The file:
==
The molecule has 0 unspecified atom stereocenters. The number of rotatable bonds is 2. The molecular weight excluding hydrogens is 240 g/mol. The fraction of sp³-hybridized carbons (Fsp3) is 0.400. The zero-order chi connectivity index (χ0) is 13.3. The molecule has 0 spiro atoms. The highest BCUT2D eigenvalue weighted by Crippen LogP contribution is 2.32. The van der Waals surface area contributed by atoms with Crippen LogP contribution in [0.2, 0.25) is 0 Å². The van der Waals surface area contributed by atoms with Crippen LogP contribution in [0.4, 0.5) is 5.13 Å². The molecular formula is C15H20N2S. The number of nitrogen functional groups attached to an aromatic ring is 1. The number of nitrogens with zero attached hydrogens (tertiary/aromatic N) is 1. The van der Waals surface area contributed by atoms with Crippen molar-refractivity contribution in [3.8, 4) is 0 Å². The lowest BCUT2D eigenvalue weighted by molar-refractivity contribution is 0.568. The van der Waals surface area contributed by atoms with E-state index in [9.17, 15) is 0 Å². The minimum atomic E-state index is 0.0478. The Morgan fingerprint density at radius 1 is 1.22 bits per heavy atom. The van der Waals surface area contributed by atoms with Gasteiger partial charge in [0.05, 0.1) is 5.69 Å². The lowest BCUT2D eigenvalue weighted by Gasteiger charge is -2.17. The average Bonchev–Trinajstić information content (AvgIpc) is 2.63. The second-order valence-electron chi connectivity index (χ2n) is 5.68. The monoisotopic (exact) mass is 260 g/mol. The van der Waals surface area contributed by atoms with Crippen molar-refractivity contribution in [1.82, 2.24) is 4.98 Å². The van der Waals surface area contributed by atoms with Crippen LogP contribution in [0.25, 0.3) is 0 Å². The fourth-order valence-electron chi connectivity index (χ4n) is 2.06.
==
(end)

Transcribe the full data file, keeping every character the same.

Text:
The molecule has 0 unspecified atom stereocenters. The number of rotatable bonds is 2. The molecular weight excluding hydrogens is 240 g/mol. The fraction of sp³-hybridized carbons (Fsp3) is 0.400. The zero-order chi connectivity index (χ0) is 13.3. The molecule has 0 spiro atoms. The highest BCUT2D eigenvalue weighted by Crippen LogP contribution is 2.32. The van der Waals surface area contributed by atoms with Crippen LogP contribution in [0.2, 0.25) is 0 Å². The van der Waals surface area contributed by atoms with Crippen LogP contribution in [0.4, 0.5) is 5.13 Å². The molecular formula is C15H20N2S. The number of nitrogen functional groups attached to an aromatic ring is 1. The number of nitrogens with zero attached hydrogens (tertiary/aromatic N) is 1. The van der Waals surface area contributed by atoms with Crippen molar-refractivity contribution in [3.8, 4) is 0 Å². The lowest BCUT2D eigenvalue weighted by molar-refractivity contribution is 0.568. The van der Waals surface area contributed by atoms with E-state index in [9.17, 15) is 0 Å². The minimum atomic E-state index is 0.0478. The Morgan fingerprint density at radius 1 is 1.22 bits per heavy atom. The van der Waals surface area contributed by atoms with Gasteiger partial charge in [0.05, 0.1) is 5.69 Å². The lowest BCUT2D eigenvalue weighted by Gasteiger charge is -2.17. The average Bonchev–Trinajstić information content (AvgIpc) is 2.63. The second-order valence-electron chi connectivity index (χ2n) is 5.68. The monoisotopic (exact) mass is 260 g/mol. The van der Waals surface area contributed by atoms with Crippen molar-refractivity contribution in [1.82, 2.24) is 4.98 Å². The van der Waals surface area contributed by atoms with Crippen LogP contribution in [0.25, 0.3) is 0 Å². The fourth-order valence-electron chi connectivity index (χ4n) is 2.06.